ridiculous rule I'm surprised it's not done for the singles, yet...
Roger Federer and Co. face a health threat in the ATP's war against 'tanking'
Federer, Andy Roddick and Justine Henin are hardly likely to quit a tournament with a bogus injury, but the administrators might have created a bigger problem for every player with their new rule.
The year 2007 was a rough one. It will be remembered not only for its great tennis, new heroes and faces, a new generation of young women players, the rise of Serbian tennis and of course, more of the Roger Federer magic – but also by scandals, cocaine, gambling, match fixing, even rumours of player poisoning and what has been known for years as 'tanking'.
While tennis officials are trying to figure out how to handle all these problems that seem to have surfaced in one single year, 'tanking' has been around forever in tennis – and until now a true solution has never been found.
However, a few months ago, the ATP announced that they had finally taken the first step towards finding an answer to the problem. They have introduced a rule, only valid for doubles matches (men and women) to start with. It's called the "doubles withdrawal rule" and it is aimed at preventing players from giving up matches using false injury reasons to leave in time to get to another tournament.
And the rule is new for doubles because players 'tanking' matches is much more common in doubles than singles. It comes into effect from the second round in any tournament, no matter at what level. So a player who announces, during a match that he or she is injured and cannot continue, has two choices:
He/she can quit the match in the middle and lose all points and prize money accumulated in the tournament up to that stage (be it first round or final), or he/she can simply "tough it out" and keep playing to the end.
Sounds good? To all 'tankers' of the game out there, the new rule is just a small nuisance.
OK, so they won't be able to 'tank' the second round doubles match in a God-forsaken hole in Africa or South America to make it on time to the next first singles qualifying match in another God-forsaken hole around the globe or, in many cases, just to make it on time for a flight home when they have had enough.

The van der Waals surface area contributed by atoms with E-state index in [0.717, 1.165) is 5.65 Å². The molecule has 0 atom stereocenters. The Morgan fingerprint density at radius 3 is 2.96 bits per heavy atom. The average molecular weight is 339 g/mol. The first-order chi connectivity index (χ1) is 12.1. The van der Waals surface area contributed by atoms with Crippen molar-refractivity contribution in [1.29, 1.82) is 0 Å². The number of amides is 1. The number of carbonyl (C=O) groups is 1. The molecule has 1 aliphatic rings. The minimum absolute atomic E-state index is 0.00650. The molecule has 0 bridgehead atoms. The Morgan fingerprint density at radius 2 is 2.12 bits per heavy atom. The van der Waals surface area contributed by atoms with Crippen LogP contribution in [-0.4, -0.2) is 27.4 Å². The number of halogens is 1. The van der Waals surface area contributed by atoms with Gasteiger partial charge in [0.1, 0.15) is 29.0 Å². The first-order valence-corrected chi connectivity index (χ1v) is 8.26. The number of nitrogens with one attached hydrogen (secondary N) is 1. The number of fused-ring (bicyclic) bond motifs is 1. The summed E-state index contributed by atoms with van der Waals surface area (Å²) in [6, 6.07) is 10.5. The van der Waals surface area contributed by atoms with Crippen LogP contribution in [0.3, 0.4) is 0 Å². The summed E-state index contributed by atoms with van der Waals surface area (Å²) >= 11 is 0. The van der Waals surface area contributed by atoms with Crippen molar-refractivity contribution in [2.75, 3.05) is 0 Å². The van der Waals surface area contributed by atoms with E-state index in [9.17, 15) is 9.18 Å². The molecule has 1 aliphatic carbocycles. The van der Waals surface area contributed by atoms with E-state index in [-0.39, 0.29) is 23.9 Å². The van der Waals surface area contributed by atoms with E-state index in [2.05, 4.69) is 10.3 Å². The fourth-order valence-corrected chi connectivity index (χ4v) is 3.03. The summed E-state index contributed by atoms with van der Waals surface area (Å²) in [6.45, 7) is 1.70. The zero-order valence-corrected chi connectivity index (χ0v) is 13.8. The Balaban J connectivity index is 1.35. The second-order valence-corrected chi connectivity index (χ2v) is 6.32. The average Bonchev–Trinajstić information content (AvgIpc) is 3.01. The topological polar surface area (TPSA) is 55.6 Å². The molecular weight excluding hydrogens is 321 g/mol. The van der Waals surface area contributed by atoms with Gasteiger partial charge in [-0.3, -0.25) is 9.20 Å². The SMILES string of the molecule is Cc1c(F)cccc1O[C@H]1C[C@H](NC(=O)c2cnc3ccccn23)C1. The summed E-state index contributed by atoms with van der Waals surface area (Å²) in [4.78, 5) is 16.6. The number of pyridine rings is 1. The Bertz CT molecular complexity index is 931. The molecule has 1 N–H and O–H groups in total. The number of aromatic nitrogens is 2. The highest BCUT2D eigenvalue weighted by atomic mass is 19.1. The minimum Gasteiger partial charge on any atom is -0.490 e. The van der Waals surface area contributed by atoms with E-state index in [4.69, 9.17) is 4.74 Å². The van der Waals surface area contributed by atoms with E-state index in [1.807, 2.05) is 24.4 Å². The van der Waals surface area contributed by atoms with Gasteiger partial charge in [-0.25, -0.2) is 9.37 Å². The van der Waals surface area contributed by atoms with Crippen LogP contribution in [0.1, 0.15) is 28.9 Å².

To all genuine injured players during matches, the new rule is plain hell, not to mention a real health threat.
Only when the first lawsuit by a player who kept playing with a career threatening injury comes around, will tennis officials realise what a huge mistake they have made.
An Israeli player by the name of Sahar Steel was playing in a doubles match last week in a Future Tournament in Ramat Hasharon, Israel. He injured his back during the match and couldn't move. When he told the umpire he needed to quit, the umpire brought the referee on court.
The referee informed suffering and amazed Steel of the new rule, and Steel, unfortunately needing all the points and money he can get his racket on in his struggling career, had no choice. He and his poor partner kept playing (if you could call that playing) to the bitter end, and there is no need to mention that they never won another point.
If the rule was introduced to prevent matches losing their 'sporting value' then what happened on the court from then on was even worse than your usual 'tanking'. It became a farce. The fact that Steel has been having, in the last four years or more, severe back problems that even required minor surgery at one point didn't make any difference.
As far as the new rule goes, every player is a 'tanker' unless proven otherwise. The problem is a huge one on the men's and women's Tour and that's a fact. But is this latest rule really the answer?
I would like to think that 'tanking' isn't a problem among the elite players. I really can't see players like Federer, Andy Roddick or Justine Henin 'tanking' matches that they regard as "less important". In their eyes there is no such thing as a "not important" match.
They have more than money and ranking points on their minds, and that is reputation, and we only need to ask Nikolay Davydenko how fragile that can be. And as far as the lower ranks go? Tennis will have to find a way to trust players. It's as simple as that.
The philosophy behind every professional sport should be that the cheater will only cheat one player at the end of the day, and that is himself or herself.
Drugs and gambling are problems that can, and will, be dealt with by a hard hand or rule. 'Tanking' is based on trust and more than that – the respect that players give to themselves and their profession.